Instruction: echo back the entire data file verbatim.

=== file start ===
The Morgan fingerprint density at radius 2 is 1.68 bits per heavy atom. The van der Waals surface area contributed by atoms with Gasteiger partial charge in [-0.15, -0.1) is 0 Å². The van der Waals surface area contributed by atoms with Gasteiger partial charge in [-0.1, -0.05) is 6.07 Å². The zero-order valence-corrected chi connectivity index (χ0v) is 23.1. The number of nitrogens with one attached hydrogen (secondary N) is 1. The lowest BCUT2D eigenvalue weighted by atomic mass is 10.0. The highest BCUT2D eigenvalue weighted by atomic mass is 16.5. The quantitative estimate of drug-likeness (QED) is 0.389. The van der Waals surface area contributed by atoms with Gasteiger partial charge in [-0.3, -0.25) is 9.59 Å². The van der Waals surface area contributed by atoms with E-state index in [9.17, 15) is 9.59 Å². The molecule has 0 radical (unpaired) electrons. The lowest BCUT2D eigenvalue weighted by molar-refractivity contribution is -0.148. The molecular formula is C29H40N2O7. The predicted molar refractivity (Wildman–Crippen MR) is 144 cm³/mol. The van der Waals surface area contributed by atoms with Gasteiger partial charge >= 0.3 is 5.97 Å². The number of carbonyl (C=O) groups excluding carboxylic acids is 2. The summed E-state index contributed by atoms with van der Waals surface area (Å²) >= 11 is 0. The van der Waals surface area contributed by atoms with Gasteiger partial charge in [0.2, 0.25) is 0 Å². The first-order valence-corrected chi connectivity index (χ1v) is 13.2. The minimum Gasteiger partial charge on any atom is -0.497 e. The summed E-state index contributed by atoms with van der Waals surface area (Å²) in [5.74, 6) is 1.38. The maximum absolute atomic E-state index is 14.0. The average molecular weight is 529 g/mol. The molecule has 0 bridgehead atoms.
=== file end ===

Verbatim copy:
The Morgan fingerprint density at radius 2 is 1.68 bits per heavy atom. The van der Waals surface area contributed by atoms with Gasteiger partial charge in [-0.15, -0.1) is 0 Å². The van der Waals surface area contributed by atoms with Gasteiger partial charge in [-0.1, -0.05) is 6.07 Å². The zero-order valence-corrected chi connectivity index (χ0v) is 23.1. The number of nitrogens with one attached hydrogen (secondary N) is 1. The lowest BCUT2D eigenvalue weighted by atomic mass is 10.0. The highest BCUT2D eigenvalue weighted by atomic mass is 16.5. The quantitative estimate of drug-likeness (QED) is 0.389. The van der Waals surface area contributed by atoms with Gasteiger partial charge in [-0.3, -0.25) is 9.59 Å². The van der Waals surface area contributed by atoms with E-state index in [9.17, 15) is 9.59 Å². The molecule has 0 radical (unpaired) electrons. The lowest BCUT2D eigenvalue weighted by molar-refractivity contribution is -0.148. The molecular formula is C29H40N2O7. The predicted molar refractivity (Wildman–Crippen MR) is 144 cm³/mol. The van der Waals surface area contributed by atoms with Gasteiger partial charge >= 0.3 is 5.97 Å². The number of carbonyl (C=O) groups excluding carboxylic acids is 2. The summed E-state index contributed by atoms with van der Waals surface area (Å²) >= 11 is 0. The van der Waals surface area contributed by atoms with Gasteiger partial charge in [0.2, 0.25) is 0 Å². The first-order valence-corrected chi connectivity index (χ1v) is 13.2. The minimum Gasteiger partial charge on any atom is -0.497 e. The summed E-state index contributed by atoms with van der Waals surface area (Å²) in [5.74, 6) is 1.38. The maximum absolute atomic E-state index is 14.0. The average molecular weight is 529 g/mol. The molecule has 0 bridgehead atoms.